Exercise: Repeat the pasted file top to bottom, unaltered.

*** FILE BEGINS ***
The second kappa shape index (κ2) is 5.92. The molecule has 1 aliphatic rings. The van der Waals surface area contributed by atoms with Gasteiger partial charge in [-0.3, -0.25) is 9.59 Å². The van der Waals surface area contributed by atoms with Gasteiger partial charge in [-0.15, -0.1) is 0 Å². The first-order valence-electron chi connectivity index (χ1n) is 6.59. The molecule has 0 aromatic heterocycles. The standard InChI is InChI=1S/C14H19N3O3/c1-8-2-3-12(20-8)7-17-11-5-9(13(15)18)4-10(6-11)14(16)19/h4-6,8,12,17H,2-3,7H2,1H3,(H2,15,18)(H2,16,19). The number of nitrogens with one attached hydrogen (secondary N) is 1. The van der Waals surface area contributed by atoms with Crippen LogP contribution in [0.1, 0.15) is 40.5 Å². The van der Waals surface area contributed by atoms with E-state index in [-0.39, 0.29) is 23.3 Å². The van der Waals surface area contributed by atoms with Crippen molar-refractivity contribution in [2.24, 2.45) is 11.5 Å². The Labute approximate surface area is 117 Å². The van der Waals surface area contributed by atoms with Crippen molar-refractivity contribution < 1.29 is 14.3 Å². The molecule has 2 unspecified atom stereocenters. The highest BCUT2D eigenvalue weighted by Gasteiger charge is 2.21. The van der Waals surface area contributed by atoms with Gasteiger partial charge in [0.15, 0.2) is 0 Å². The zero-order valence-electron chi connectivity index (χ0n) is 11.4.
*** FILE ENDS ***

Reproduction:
The second kappa shape index (κ2) is 5.92. The molecule has 1 aliphatic rings. The van der Waals surface area contributed by atoms with Gasteiger partial charge in [-0.3, -0.25) is 9.59 Å². The van der Waals surface area contributed by atoms with Gasteiger partial charge in [-0.15, -0.1) is 0 Å². The first-order valence-electron chi connectivity index (χ1n) is 6.59. The molecule has 0 aromatic heterocycles. The standard InChI is InChI=1S/C14H19N3O3/c1-8-2-3-12(20-8)7-17-11-5-9(13(15)18)4-10(6-11)14(16)19/h4-6,8,12,17H,2-3,7H2,1H3,(H2,15,18)(H2,16,19). The number of nitrogens with one attached hydrogen (secondary N) is 1. The van der Waals surface area contributed by atoms with Crippen LogP contribution in [0.1, 0.15) is 40.5 Å². The van der Waals surface area contributed by atoms with E-state index in [-0.39, 0.29) is 23.3 Å². The van der Waals surface area contributed by atoms with Crippen molar-refractivity contribution in [2.24, 2.45) is 11.5 Å². The Labute approximate surface area is 117 Å². The van der Waals surface area contributed by atoms with Crippen molar-refractivity contribution < 1.29 is 14.3 Å². The molecule has 2 unspecified atom stereocenters. The highest BCUT2D eigenvalue weighted by Gasteiger charge is 2.21. The van der Waals surface area contributed by atoms with Gasteiger partial charge in [0.15, 0.2) is 0 Å². The zero-order valence-electron chi connectivity index (χ0n) is 11.4.